42

Example: in Ubuntu, there is always a .local directory in the home directory and .profile includes this line:

PATH="$HOME/bin:$HOME/.local/bin:$PATH"

$HOME/.local/bin does not exist by default, but if it is created it's already in $PATH and executables within can be found.

This is not exactly mentioned in the XDG directory specification but seems derived from it.

What I wonder is if this is common enough that it could be usually assumed to exist in the most common end user distributions. Is it, for instance in all of the Debian derivatives, or at least the Ubuntu ones? How about the Red Hat/Fedora/CentOS ecosystem? And so on with Arch, Suse, and what people are using nowadays.

To be extra clear, this is only for $HOME/.local/bin, not $HOME/bin.

Out of curiosity, feel free to include BSDs, OS/X and others if you have the information. :)

  • I've seen this question asked before, but haven't encountered a system which does this. To make the question topical rather than opinion, you might eliminate considerations of "common enough" and simply ask where it came from and examples of systems which do this for new user accounts. "Recent" Fedora does this, for example. – Thomas Dickey Oct 16 '16 at 16:41
  • I can reword to ask simply "which" do it, sure. It's a bit of a struggle to formulate the question since what I'm after is not any definite answer, but mostly a feel for if this can be reasonably assumed in most cases 2016. – Stoffe Oct 16 '16 at 16:48
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    I don't have it in my path, and I certainly won't put it there. (Debian, but xdm/fvwm, neither Gnome nor KDE as desktop). – dirkt Oct 16 '16 at 16:51
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    I checked for a system which might have it. None of my development accounts use bash, and packagers simply aren't thorough enough to notice unless I make a special check (see newpath). – Thomas Dickey Oct 16 '16 at 16:57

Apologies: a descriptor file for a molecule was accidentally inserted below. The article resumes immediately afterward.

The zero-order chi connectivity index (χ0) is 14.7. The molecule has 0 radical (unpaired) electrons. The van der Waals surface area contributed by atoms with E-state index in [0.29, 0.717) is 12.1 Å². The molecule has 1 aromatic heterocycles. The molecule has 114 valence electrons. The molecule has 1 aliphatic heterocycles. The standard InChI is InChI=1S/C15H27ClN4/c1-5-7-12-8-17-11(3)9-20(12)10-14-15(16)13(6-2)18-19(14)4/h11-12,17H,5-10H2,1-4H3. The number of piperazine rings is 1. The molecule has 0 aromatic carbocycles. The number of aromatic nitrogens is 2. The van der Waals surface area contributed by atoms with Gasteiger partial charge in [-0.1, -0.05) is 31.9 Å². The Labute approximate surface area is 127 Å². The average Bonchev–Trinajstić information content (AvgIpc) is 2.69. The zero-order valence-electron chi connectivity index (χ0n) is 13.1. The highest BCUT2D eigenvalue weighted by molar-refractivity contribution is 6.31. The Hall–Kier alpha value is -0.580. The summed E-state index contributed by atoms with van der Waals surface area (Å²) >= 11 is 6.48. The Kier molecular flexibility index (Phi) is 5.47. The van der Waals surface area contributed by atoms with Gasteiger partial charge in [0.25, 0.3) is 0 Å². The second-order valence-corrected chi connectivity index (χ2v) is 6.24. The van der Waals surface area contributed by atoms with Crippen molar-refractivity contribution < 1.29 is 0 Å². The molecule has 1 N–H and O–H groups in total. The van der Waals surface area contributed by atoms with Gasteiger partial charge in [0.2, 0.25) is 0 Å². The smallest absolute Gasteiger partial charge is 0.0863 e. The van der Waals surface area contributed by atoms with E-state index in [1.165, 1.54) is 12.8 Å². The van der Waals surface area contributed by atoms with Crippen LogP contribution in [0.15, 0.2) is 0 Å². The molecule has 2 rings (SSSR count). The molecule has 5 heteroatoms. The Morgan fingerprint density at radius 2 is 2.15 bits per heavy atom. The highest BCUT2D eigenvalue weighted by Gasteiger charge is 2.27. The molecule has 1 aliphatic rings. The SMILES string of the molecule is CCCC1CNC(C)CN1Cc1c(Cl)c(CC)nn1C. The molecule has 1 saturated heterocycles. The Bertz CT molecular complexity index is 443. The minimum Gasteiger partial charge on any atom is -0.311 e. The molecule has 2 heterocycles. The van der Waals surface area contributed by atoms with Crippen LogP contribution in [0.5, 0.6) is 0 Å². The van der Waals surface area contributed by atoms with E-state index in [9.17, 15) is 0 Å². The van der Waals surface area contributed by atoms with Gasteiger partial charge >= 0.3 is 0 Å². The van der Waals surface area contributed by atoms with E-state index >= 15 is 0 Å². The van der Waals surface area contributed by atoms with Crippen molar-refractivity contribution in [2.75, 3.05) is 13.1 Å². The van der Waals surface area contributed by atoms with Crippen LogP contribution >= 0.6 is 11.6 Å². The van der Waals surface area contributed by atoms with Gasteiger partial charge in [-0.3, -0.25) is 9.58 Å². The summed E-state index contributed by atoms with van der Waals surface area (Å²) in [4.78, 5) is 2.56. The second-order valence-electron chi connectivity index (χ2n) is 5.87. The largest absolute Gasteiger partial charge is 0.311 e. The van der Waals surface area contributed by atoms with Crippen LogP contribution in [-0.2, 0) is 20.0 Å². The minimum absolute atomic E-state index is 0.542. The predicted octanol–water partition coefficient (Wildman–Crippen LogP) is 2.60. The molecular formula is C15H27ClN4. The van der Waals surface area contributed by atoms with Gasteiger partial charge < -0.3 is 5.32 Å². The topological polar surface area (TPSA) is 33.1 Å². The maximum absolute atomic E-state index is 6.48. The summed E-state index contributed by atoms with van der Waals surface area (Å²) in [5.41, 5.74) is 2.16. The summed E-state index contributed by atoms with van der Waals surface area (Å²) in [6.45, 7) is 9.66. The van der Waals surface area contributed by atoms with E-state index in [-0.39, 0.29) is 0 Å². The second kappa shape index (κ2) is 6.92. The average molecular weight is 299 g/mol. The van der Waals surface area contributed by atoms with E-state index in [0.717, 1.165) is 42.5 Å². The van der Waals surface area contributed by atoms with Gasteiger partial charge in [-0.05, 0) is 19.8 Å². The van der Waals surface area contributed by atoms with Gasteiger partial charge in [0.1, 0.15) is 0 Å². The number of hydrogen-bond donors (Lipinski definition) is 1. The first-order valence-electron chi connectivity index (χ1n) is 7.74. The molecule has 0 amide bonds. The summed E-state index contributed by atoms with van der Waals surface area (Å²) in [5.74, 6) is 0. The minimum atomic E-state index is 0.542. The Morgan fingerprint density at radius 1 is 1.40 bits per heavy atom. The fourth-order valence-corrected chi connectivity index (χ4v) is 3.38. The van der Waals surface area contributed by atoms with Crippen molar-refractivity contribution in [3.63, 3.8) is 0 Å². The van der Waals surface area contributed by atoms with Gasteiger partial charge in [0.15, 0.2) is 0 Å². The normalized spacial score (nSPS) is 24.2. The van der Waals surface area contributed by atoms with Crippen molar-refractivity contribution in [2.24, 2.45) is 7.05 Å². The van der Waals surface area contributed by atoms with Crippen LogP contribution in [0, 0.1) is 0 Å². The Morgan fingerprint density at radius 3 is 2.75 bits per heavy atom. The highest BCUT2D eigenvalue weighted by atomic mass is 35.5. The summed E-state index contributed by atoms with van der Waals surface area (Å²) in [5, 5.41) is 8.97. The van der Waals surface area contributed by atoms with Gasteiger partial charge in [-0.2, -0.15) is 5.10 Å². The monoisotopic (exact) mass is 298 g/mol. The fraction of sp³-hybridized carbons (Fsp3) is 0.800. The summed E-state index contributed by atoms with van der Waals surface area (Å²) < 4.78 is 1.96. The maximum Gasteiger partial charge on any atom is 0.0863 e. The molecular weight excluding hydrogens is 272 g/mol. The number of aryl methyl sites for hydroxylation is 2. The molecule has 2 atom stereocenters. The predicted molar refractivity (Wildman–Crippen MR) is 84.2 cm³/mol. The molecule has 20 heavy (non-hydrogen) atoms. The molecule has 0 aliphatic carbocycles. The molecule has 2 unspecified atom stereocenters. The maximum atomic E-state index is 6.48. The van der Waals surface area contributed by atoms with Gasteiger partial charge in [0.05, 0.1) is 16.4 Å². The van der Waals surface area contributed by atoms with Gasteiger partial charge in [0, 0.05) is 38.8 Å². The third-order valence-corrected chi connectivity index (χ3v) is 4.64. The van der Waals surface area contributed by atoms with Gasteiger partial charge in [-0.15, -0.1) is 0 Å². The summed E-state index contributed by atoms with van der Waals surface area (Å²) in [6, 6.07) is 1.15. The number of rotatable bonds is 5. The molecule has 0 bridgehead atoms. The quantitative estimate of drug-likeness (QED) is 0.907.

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    IIRC Ubuntu's /etc/skel/.profile up to and including at least 14.04 tests for the presence of a user's $HOME/bin and adds it to the PATH if it exists; in contrast, 16.04 appears to add both $HOME/bin and $HOME/.local/bin unconditionally. I don't recall earlier Ubuntus adding $HOME/.local/bin at all - but I don't see anything relevant in the bash package changelog (which supposedly owns /etc/skel/.profile). – steeldriver Oct 16 '16 at 19:08
41

The ~/.local directories is part of the systemd file-hierarchy spec and is an extension of the xdg user-dirs spec

It can be confusing as Debian derived packages for bash lost the ~/.local path when they rebased to bash 4.3 they did have it in bash 4.2.

It is a bug, and a patch has been sitting in the Debian system for a bit now.

This bug is the reason Ubuntu 16.04 had ~/.local in the path and Ubuntu 17.04 did not.

If you run systemd-path as a user and you will see that it is intended to be in the path.

$ systemd-path user-binaries
/home/foo/.local/bin

In theory, the answer to your query is Any distro that uses systemd or wants to maintain compatibility with systemd.

There is more information in file-hierarchy(7)

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    Thanks! Out of pure curiosity, was this also the case during upstart times? Only asking because my memory says it was there earlier than systemd, but it's equally likely I just misremember it! – Stoffe Sep 18 '17 at 3:12
  • I'd doubt it was before systemd, forever the convention was ~/bin. – pfalcon Jan 14 '18 at 16:29
  • Arrgh, this bug seems to have also arrived in 16.04 courtesy of a backported bash 4.3 – Adrian Apr 5 '18 at 14:58
  • Works in Ubuntu 18.04. – Daniel Jul 1 '18 at 20:01
1

On RPM based distros the situation seems to look like this

  • RHEL 7 - does add it to the end of PATH see https://bugzilla.redhat.com/show_bug.cgi?id=1583227 when you use a login shell. It will work with sudo su -l johndoe but it will not work if you do not use the -l switch.
  • CentOS 7 - see RHEL, it is always following RHEL.
  • Fedora 28 (probably older too) - same as RHEL/CentOS, added to the end of PATH

If you want to see those bugs sorted, please do not forget to vote/comment on those as this would highlight the importance of the issue.

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